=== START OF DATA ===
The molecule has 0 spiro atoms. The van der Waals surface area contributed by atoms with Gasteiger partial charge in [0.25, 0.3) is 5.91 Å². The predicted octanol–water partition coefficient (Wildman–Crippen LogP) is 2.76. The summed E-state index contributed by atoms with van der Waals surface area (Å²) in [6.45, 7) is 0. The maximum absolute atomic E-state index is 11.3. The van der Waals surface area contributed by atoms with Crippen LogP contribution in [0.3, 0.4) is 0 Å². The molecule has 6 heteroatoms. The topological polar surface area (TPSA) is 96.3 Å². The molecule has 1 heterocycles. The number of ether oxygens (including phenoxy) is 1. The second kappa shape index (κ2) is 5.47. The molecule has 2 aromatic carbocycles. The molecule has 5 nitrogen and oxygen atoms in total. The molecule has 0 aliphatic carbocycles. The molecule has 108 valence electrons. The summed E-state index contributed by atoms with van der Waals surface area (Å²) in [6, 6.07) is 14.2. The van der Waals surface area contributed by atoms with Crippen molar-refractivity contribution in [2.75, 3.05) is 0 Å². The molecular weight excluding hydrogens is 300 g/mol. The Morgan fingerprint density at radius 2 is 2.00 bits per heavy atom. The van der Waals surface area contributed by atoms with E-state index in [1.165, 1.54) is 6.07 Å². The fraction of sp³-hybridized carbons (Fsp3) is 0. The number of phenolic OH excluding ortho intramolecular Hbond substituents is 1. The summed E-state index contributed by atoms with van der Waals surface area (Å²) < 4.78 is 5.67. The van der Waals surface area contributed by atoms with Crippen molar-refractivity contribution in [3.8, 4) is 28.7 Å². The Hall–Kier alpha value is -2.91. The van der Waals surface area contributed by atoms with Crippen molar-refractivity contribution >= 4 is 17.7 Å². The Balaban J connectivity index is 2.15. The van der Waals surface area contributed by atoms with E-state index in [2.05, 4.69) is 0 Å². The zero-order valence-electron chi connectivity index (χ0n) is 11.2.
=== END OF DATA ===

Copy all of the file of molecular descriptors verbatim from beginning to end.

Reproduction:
The molecule has 0 spiro atoms. The van der Waals surface area contributed by atoms with Gasteiger partial charge in [0.25, 0.3) is 5.91 Å². The predicted octanol–water partition coefficient (Wildman–Crippen LogP) is 2.76. The summed E-state index contributed by atoms with van der Waals surface area (Å²) in [6.45, 7) is 0. The maximum absolute atomic E-state index is 11.3. The van der Waals surface area contributed by atoms with Crippen LogP contribution in [0.3, 0.4) is 0 Å². The molecule has 6 heteroatoms. The topological polar surface area (TPSA) is 96.3 Å². The molecule has 1 heterocycles. The number of ether oxygens (including phenoxy) is 1. The second kappa shape index (κ2) is 5.47. The molecule has 2 aromatic carbocycles. The molecule has 5 nitrogen and oxygen atoms in total. The molecule has 0 aliphatic carbocycles. The molecule has 108 valence electrons. The summed E-state index contributed by atoms with van der Waals surface area (Å²) in [6, 6.07) is 14.2. The van der Waals surface area contributed by atoms with Crippen molar-refractivity contribution in [2.75, 3.05) is 0 Å². The molecular weight excluding hydrogens is 300 g/mol. The Morgan fingerprint density at radius 2 is 2.00 bits per heavy atom. The van der Waals surface area contributed by atoms with E-state index in [1.165, 1.54) is 6.07 Å². The fraction of sp³-hybridized carbons (Fsp3) is 0. The number of phenolic OH excluding ortho intramolecular Hbond substituents is 1. The summed E-state index contributed by atoms with van der Waals surface area (Å²) < 4.78 is 5.67. The van der Waals surface area contributed by atoms with Crippen molar-refractivity contribution in [3.8, 4) is 28.7 Å². The Hall–Kier alpha value is -2.91. The van der Waals surface area contributed by atoms with Crippen molar-refractivity contribution >= 4 is 17.7 Å². The Balaban J connectivity index is 2.15. The van der Waals surface area contributed by atoms with E-state index in [2.05, 4.69) is 0 Å². The zero-order valence-electron chi connectivity index (χ0n) is 11.2.